Last Modified: Tuesday, September 25, 2012 9:25 PM
Let’s flirt with our collective senses today.
Think about drinking a warm beverage from an exotic local first. Now consider the feeling of euphoria that resonates deep inside your soul immediately after taking a few sips of this Caribbean elixir that has a sweet and nutty flavor.
Do you see it? Can you taste it?
I offer Jamaica Blue Mountain coffee as the source of that amazing moment.
Stellar Beans is now offering the coffee — not every day — which is roasted by Orleans Coffee Exchange based in New Orleans.
Last Saturday, Matt and Valerie Smith — owners of Stellar Beans — hosted a coffee tasting featuring five coffees from the company: Jamaica Blue Mountain, Ethiopian Yirgacheffe, Brazil Buena Vista, Sumatra and Tanzanian peaberry.
This is an important moment in the city’s coffee culture, which is dominated by Community Coffee and Starbucks. Stellar Beans’ owners’ intentions are to supply an artisanal Louisiana-made product in an area where big brands and franchises reign.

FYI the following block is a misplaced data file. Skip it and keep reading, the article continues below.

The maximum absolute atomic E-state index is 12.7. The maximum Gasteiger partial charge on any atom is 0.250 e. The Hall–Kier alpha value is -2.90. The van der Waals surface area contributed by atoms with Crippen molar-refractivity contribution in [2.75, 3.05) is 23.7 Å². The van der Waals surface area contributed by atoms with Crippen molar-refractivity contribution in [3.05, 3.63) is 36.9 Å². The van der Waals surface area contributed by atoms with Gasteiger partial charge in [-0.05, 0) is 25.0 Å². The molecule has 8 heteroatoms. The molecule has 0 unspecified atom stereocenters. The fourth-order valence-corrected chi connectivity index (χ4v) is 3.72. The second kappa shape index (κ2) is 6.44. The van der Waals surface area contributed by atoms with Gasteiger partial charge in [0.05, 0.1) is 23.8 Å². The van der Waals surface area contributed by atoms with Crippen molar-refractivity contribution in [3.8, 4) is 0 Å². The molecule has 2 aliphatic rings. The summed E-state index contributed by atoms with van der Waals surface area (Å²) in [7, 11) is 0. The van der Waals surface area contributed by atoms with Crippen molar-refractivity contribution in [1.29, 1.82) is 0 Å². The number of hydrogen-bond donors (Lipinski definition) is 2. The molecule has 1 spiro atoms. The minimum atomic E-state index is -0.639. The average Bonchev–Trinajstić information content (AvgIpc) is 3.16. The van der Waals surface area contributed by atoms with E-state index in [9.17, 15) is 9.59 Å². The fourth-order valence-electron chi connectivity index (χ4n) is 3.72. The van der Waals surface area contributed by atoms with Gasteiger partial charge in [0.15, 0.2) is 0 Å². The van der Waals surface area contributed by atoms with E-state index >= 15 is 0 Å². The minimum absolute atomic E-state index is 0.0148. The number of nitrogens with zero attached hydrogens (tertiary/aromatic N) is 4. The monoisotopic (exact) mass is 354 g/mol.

“We are all about quality and supporting local businesses. If I can switch to a roaster from Louisiana, that just adds an extra level of feel-good in me,” Matt Smith said. “Ultimately, we think the roasting they do is evidently different from what we are used to. They are able to get different flavors that we love.”
The Smiths are also impressed with the enthusiasm Orleans employees have about the coffee-roasting process.
Orleans’ management and roasters are sticklers for creating relationships with customers that go beyond just selling a bag of beans.
Kirk Knipmeyer was the company’s expert during the Lake Charles tasting. He explained that detailing to the public how coffee is prepared for consumption is a joy.
“You see the eyes of people who taste our coffee and their eyes widen. They get excited. All it takes is just one good cup,” he said.
Educating coffee lovers on the finer points of the industry also brings Knipmeyer delight.
Like a wine expert, Knipmeyer goes into detail about the origins of coffee beans, how they were harvested and roasted, packaged and eventually made available for public consumption.
“What people need to understand is that the story of coffee is the story of people. I like to talk about all the steps — from the farmer to the roaster — who helped get a person a special cup of coffee,” he said.
Smith intends to gradually increase the amount of Orleans coffee that will be offered in Stellar Beans.
“They are really enthusiastic about their product. You have to love that,” he said.
Rest assured, if you have not tasted Orleans coffee, then you are in for a treat.
Eric Cormier writes about food every Wednesday. Contact him at firstname.lastname@example.org or 494-4090.